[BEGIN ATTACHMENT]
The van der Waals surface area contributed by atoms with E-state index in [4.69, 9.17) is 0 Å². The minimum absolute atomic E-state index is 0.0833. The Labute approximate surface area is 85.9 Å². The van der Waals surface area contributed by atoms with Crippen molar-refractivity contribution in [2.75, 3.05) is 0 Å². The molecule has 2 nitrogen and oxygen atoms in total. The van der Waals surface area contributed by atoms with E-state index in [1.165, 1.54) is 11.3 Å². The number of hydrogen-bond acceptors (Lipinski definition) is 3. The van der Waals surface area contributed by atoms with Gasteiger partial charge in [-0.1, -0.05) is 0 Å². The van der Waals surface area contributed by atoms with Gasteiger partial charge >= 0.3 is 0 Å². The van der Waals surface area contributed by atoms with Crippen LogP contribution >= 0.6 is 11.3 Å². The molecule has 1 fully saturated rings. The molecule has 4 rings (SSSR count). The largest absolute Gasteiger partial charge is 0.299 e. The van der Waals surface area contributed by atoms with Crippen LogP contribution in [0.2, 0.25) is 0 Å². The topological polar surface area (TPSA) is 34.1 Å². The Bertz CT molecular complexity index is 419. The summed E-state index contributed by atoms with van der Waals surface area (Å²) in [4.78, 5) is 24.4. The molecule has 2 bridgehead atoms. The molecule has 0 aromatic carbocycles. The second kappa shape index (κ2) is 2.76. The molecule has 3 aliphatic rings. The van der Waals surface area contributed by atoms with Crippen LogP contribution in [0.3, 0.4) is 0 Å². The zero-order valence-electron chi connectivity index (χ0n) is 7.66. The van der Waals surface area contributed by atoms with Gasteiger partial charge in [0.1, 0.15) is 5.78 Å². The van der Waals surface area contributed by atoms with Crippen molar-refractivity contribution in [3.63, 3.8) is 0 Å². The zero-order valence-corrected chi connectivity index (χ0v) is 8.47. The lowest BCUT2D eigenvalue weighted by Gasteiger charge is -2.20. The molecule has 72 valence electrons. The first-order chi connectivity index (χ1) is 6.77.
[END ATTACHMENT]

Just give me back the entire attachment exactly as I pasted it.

The van der Waals surface area contributed by atoms with E-state index in [4.69, 9.17) is 0 Å². The minimum absolute atomic E-state index is 0.0833. The Labute approximate surface area is 85.9 Å². The van der Waals surface area contributed by atoms with Crippen molar-refractivity contribution in [2.75, 3.05) is 0 Å². The molecule has 2 nitrogen and oxygen atoms in total. The van der Waals surface area contributed by atoms with E-state index in [1.165, 1.54) is 11.3 Å². The number of hydrogen-bond acceptors (Lipinski definition) is 3. The van der Waals surface area contributed by atoms with Gasteiger partial charge in [-0.1, -0.05) is 0 Å². The van der Waals surface area contributed by atoms with Gasteiger partial charge >= 0.3 is 0 Å². The van der Waals surface area contributed by atoms with Crippen LogP contribution >= 0.6 is 11.3 Å². The molecule has 1 fully saturated rings. The molecule has 4 rings (SSSR count). The largest absolute Gasteiger partial charge is 0.299 e. The van der Waals surface area contributed by atoms with Crippen LogP contribution in [0.2, 0.25) is 0 Å². The topological polar surface area (TPSA) is 34.1 Å². The Bertz CT molecular complexity index is 419. The summed E-state index contributed by atoms with van der Waals surface area (Å²) in [4.78, 5) is 24.4. The molecule has 2 bridgehead atoms. The molecule has 0 aromatic carbocycles. The second kappa shape index (κ2) is 2.76. The molecule has 3 aliphatic rings. The van der Waals surface area contributed by atoms with Crippen LogP contribution in [0.3, 0.4) is 0 Å². The zero-order valence-electron chi connectivity index (χ0n) is 7.66. The van der Waals surface area contributed by atoms with Gasteiger partial charge in [0.1, 0.15) is 5.78 Å². The van der Waals surface area contributed by atoms with Crippen molar-refractivity contribution in [3.63, 3.8) is 0 Å². The zero-order valence-corrected chi connectivity index (χ0v) is 8.47. The lowest BCUT2D eigenvalue weighted by Gasteiger charge is -2.20. The molecule has 72 valence electrons. The first-order chi connectivity index (χ1) is 6.77.